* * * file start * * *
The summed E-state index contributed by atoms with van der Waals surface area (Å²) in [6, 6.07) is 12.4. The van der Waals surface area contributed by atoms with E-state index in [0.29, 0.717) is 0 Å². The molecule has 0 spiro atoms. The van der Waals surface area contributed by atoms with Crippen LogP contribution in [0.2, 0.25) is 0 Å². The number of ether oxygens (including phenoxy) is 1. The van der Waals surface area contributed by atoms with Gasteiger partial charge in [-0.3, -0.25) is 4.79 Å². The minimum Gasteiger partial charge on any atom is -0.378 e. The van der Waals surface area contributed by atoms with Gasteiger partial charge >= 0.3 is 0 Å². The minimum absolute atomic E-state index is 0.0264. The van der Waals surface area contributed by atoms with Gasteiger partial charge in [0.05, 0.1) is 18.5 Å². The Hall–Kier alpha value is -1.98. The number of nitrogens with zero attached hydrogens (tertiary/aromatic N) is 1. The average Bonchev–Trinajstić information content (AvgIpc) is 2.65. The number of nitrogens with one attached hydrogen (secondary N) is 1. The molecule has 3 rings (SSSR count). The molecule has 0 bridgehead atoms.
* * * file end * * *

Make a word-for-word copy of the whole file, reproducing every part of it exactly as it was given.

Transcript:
The summed E-state index contributed by atoms with van der Waals surface area (Å²) in [6, 6.07) is 12.4. The van der Waals surface area contributed by atoms with E-state index in [0.29, 0.717) is 0 Å². The molecule has 0 spiro atoms. The van der Waals surface area contributed by atoms with Crippen LogP contribution in [0.2, 0.25) is 0 Å². The number of ether oxygens (including phenoxy) is 1. The van der Waals surface area contributed by atoms with Gasteiger partial charge in [-0.3, -0.25) is 4.79 Å². The minimum Gasteiger partial charge on any atom is -0.378 e. The van der Waals surface area contributed by atoms with Gasteiger partial charge >= 0.3 is 0 Å². The minimum absolute atomic E-state index is 0.0264. The van der Waals surface area contributed by atoms with Gasteiger partial charge in [0.05, 0.1) is 18.5 Å². The Hall–Kier alpha value is -1.98. The number of nitrogens with zero attached hydrogens (tertiary/aromatic N) is 1. The average Bonchev–Trinajstić information content (AvgIpc) is 2.65. The number of nitrogens with one attached hydrogen (secondary N) is 1. The molecule has 3 rings (SSSR count). The molecule has 0 bridgehead atoms.